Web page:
- Shows up with a left-handed charging handle in GoldenEye Wii as the Ivana Spec-R.
- Deadshot and generic enemy snipers in Batman: Arkham City are armed with TAR-21s, which are given a massive barrel extension that apparently converts the normal 5.56mm rounds into .50-caliber ones (except for Deadshot's, which is treated as a unique and one-of-a-kind weapon - including apparently instead firing rounds used by the CheyTac Intervention - despite being the exact same model).
- The CTAR-21 shows up in Grand Theft Auto V as the "Advanced Rifle." It only becomes available for purchase after the last heist - though the player can get it for free, complete with a scope and extended magazines, if they choose the "Obvious" strategy for said heist.
- Used by the FIA guerillas in ARMA III, both the standard TAR and the short CTAR available, respectively as the TRG-21 and TRG-20, the former also available with an FN EGLM Grenade Launcher.
- The MTAR was added to Battlefield 3 with the "Close Quarters" DLC as an Engineer weapon, unlocked for completing the "My Own Terminator" assignment (a hundred kills with Engineer carbines and a kill with the EOD Bot after completing the earlier "Done Fixing" assignment). Battlefield 4 upgrades to the X95 version as an all-kit weapon with the "China Rising" DLC, this time unlocked for the "Multi-Talent" assignment (one kill each with an assault rifle, light machine gun, sniper rifle, and grenade launcher all in a single round).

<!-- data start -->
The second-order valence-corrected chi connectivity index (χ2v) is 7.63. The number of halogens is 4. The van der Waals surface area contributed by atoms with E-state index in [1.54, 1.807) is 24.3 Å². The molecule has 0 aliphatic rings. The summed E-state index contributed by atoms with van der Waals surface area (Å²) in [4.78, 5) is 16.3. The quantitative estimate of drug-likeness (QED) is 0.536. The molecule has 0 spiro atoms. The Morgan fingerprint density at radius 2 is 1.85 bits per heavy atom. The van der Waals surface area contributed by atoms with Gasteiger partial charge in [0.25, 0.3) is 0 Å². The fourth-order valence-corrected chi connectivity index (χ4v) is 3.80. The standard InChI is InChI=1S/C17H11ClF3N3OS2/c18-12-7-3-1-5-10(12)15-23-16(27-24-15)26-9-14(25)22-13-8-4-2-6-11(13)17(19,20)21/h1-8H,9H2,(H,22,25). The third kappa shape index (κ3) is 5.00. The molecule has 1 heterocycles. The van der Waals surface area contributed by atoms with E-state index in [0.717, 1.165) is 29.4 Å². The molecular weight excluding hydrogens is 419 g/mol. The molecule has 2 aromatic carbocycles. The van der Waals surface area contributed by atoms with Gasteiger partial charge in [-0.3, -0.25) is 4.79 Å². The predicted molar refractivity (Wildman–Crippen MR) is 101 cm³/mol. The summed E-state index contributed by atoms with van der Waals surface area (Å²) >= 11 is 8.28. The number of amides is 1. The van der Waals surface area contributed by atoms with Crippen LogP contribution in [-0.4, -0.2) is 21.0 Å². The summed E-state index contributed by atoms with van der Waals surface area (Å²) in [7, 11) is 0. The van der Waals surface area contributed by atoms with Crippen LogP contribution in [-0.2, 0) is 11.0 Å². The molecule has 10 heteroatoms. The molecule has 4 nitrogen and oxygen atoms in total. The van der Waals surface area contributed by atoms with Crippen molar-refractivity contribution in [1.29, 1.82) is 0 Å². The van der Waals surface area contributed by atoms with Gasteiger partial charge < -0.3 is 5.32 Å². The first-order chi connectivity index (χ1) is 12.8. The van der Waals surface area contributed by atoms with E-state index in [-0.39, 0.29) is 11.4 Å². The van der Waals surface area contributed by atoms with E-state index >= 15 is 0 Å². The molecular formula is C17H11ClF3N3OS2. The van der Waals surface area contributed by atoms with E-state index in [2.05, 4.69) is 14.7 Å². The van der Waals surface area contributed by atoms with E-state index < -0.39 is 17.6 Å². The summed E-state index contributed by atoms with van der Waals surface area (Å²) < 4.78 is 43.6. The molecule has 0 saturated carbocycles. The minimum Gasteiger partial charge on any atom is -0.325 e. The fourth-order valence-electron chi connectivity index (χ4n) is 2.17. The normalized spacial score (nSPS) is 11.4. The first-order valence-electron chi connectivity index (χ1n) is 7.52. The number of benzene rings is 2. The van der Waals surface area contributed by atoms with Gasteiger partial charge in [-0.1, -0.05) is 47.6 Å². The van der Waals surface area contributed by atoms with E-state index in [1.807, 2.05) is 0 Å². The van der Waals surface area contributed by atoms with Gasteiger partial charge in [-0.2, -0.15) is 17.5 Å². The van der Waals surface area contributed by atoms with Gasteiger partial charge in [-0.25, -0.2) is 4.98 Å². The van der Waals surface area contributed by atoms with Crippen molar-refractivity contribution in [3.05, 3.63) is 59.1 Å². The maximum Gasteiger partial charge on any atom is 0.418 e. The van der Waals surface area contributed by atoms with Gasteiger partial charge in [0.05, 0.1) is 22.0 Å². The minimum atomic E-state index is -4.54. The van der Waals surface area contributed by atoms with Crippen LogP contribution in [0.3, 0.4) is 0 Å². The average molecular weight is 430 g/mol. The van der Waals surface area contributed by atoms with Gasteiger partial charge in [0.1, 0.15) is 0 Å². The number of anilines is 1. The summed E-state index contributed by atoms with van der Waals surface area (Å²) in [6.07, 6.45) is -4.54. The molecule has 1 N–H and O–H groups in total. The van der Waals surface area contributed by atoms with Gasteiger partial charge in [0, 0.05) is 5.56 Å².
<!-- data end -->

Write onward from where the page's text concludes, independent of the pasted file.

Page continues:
- Featured in Girls' Frontline as a 4-star AR. Owing to the weapon's appearance, her outfit is suitably sleek and futuristic. Like Galil above, she is also part of Negev's squad in the story.
- The X95 with a 13-inch barrel was added to Payday 2 as part of Crimefest 2018. As per the game's usual A.K.A.-47 rules, it is renamed hte "Tempest-21"; before an update, however, it actually averted that trope for the most part and was called the "MTAR-21" (which was only technically incorrect, since the MTAR was the basis of the X95).
The M16 is sometimes depicted as horribly unreliable, though this is only actually true of the earliest production versions, which were issued without cleaning instructions or kits due to false rumors that the new high-tech rifle was "self-cleaning" (spread at least in part as intentional sabotage from the Army Ordnance Board, who initially wanted to go back to the M14), and ammunition that used a faster and dirtier-burning propellant than the rifle was designed for, which threw off the timing of the gas system and caused malfunctions, made worse by the lack of a chromed bore and chamber as a cost-saving measurenote . The original M16 also lacked a forward assist, making it much harder to clear jams or malfunctions.